Steve Spurrier is about as slick as a pair of knee high shorts.
This week, the earth shakers of the SEC have gathered in Destin, Florida. Is it the greatest collection of minds since Thomas Jefferson dined alone in our nation's capital? I'd wager no, if only because the SEC earth shakers are merely stodgy old white men... which coincidentally enough matches the description given to police about the driver of America's caravan before it went toppling over a cliff. (Thomas Jefferson, on the other hand, was a stodgy old white man in a wig.)
First, there was the pompous chest-beating from a head coach who hasn't won shit. Then there was Nick Saban demolishing any army of strawmen. (An Alabama tradition.) However, it was South Carolina's Steve Spurrier whose arrogance stole the show.
I'm old enough to remember when Steve Spurrier was considered a maverick. I guess the SEC standings haven't done a good enough job of telling Spurrier he has gone from "Ol' Ball Coach" to "Old Ball Coach" over the last decade. The funny part of Spurrier's "let's give the players an extra ~$4,000 a year" proposal is that it's disguised as something ground-breaking.
At first, I thought this was just another rich man showing how out of touch he is with day-to-day America. I mean, do these jet-setters not realize they're making these on-the-clock proclamations from a resort-town like Destin, Florida? Steve Spurrier is due 2.8 million dollars this year. And he wants to toss his players ~$4,000 more? That's hilarious.
If Spurrier were really about that life, he'd volunteer to take that money out of his own salary.
Make no mistake, this is just another half-baked idea which I've come to expect from people who look like Steve Spurrier. Here is somebody who sits upon a pile of company credit cards and free cars while making millions of dollars, posturing as some moral crusader on the issue.
"We're trying to get extra money for living expense, academic expense, game-related expense to our players because of the tremendous amount of money -- billions -- they're bringing (in).".
Yes, that's right. Steve Spurrier acknowledges that his players play key roles in bringing in billions of dollars and his solution is to cut them an an extra $4,000 dollars annually. Is that even enough to cover the annual (discounted) sum of rent at a hotel?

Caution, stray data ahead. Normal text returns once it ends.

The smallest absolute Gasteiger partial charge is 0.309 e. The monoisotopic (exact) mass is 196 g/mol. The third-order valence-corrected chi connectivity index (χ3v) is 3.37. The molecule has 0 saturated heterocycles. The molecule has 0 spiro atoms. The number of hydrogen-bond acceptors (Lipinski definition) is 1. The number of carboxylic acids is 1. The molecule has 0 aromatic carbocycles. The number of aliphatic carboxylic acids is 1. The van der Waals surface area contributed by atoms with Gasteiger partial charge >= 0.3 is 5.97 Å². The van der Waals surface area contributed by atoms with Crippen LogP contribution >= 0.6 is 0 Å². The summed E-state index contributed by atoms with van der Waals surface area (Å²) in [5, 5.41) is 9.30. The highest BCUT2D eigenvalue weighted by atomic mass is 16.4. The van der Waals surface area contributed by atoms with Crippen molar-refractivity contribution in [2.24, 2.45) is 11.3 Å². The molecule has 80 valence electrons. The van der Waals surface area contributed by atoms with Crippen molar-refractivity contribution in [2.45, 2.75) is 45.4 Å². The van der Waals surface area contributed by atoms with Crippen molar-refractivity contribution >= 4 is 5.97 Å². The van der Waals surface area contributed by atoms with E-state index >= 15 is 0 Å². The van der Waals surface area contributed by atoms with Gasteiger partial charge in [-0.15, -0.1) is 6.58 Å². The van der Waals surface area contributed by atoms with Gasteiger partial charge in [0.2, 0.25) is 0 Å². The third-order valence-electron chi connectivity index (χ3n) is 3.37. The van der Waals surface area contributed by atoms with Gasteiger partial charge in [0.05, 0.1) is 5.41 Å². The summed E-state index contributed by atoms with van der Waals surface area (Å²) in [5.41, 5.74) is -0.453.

This ploy means one of two things: 1) Spurrier is simply naive about "the real streets of America" or 2) something more sinister is afoot here. (My three fans -- shoutout to @me, @myself, and @i -- already know which door I'm breaking down.)
I don't think Steve Spurrier truly wants to pay his players any more than his tax-free institution does. Spurrier is a smart man, but you don't acquire respect in a snake-pit like the SEC without learning a few serpentine tricks. I think Spurrier is well aware of the blatant low-ball offer he's attempting to shroud as a legitimate.
We saw what kind of coaching skills Spurrier really had when he waded into the NFL. Stupid tricks, arbitrary rules, and the whole power-dick thing really don't play over well in a league made of other grown ass men. In college, however, Spurrier has found his niche.
Spurrier and other coaches supporting this dipshit offering know it's a half-baked idea. However, if it passes, then it probably would stave off talk of any further pavements until all of them are drawing on their ridiculous state pensions. That's a win for them, which is why they support it. (It will also be a tool they'll bludgeon recruits with, I'm sure.)
It's easier to rule with an iron-fist as the overlord of some tinpot, middling-of-the-table program like South Carolina when you keep your underlings hungry. If they were to elevate players out of the abject poverty many of them (and their immediate families) are bound by, I doubt the Assistant Principle routine would fly as easily in the locker-room.
If I were a player under Spurrier, I'd be disgusted.